In late March 2016, the ad hoc sub-committee made a recommendation to the Executive Committee that, among other things, the University continue to employ Dr. Taylor “to promote the interests of the University on substantially the terms and conditions set out on the attached Exhibit to this recommendation, subject to his written acceptance of the offer.” [R. 81-3.] However, the exhibit is not included in the record. Additionally, no member of the subcommittee or the Executive Committee signed the recommendation, and there is no indication whether the recommendation was approved. [See id.]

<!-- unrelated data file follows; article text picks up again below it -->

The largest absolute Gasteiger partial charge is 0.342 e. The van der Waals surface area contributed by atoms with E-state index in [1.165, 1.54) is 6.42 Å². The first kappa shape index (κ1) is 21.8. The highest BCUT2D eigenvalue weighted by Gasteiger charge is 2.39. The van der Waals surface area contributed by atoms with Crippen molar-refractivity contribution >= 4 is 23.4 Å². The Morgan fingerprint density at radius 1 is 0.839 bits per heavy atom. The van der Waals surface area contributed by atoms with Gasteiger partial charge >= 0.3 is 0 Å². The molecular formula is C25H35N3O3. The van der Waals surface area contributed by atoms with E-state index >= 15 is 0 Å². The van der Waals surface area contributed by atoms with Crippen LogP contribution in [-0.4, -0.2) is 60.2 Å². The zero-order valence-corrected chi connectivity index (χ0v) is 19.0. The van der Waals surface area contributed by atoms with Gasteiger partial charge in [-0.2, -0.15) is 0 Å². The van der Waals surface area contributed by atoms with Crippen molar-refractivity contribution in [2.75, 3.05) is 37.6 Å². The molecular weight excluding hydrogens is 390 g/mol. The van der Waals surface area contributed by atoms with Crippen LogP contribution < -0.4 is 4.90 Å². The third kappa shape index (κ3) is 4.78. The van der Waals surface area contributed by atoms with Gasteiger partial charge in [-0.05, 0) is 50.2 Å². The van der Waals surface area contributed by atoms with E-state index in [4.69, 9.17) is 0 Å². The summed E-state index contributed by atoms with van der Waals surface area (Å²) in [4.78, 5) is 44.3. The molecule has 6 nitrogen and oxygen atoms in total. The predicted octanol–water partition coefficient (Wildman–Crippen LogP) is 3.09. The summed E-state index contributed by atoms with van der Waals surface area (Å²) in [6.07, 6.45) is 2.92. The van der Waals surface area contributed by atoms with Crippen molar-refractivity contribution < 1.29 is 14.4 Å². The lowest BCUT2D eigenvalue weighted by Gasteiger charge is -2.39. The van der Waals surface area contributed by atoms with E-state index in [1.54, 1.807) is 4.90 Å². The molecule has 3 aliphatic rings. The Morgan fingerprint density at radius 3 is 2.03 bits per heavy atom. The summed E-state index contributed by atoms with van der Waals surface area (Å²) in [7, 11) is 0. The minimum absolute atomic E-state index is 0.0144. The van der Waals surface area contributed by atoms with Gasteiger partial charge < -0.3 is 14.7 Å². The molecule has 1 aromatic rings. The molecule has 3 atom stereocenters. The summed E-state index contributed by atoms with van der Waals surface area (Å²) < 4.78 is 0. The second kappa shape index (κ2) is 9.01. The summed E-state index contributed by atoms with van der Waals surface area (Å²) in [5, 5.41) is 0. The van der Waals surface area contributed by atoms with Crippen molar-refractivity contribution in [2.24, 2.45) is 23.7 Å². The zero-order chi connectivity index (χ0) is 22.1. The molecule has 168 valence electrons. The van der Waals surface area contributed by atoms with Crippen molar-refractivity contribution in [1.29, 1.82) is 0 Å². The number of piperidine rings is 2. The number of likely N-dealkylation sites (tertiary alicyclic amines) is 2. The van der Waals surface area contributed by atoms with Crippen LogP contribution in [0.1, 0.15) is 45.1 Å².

In early April 2016, the University, through counsel, offered Dr. Taylor a one-year contract as Chancellor with a compensation package totaling approximately $152, 000. [R. 70-8; R. 81-37.] Dr. Taylor rejected the offer and his role with the University, whether as Chancellor or otherwise, was “terminated on or about April 6, 2016.” [R. 70-8 at 3.] The Taylors sued approximately two months later. [R. 81 at 26; R. 1.] The Taylors allege that they are entitled to Dr. Taylor's full salary for both of their lives because the University's Board of Trustees, on three occasions, unanimously voted “to pay Dr. Taylor for his service as Chancellor the same salary or benefits he was receiving when he stepped down as President.” [R. 81 at 4, 9.] Therefore, the compensation package offered by the University was substantially less than the Taylors believe they are entitled. The University responded to the suit two days later by releasing a press release with their version of the facts and circumstances. [R. 70-29.] It is this press release that forms the basis of the Taylors slander claim.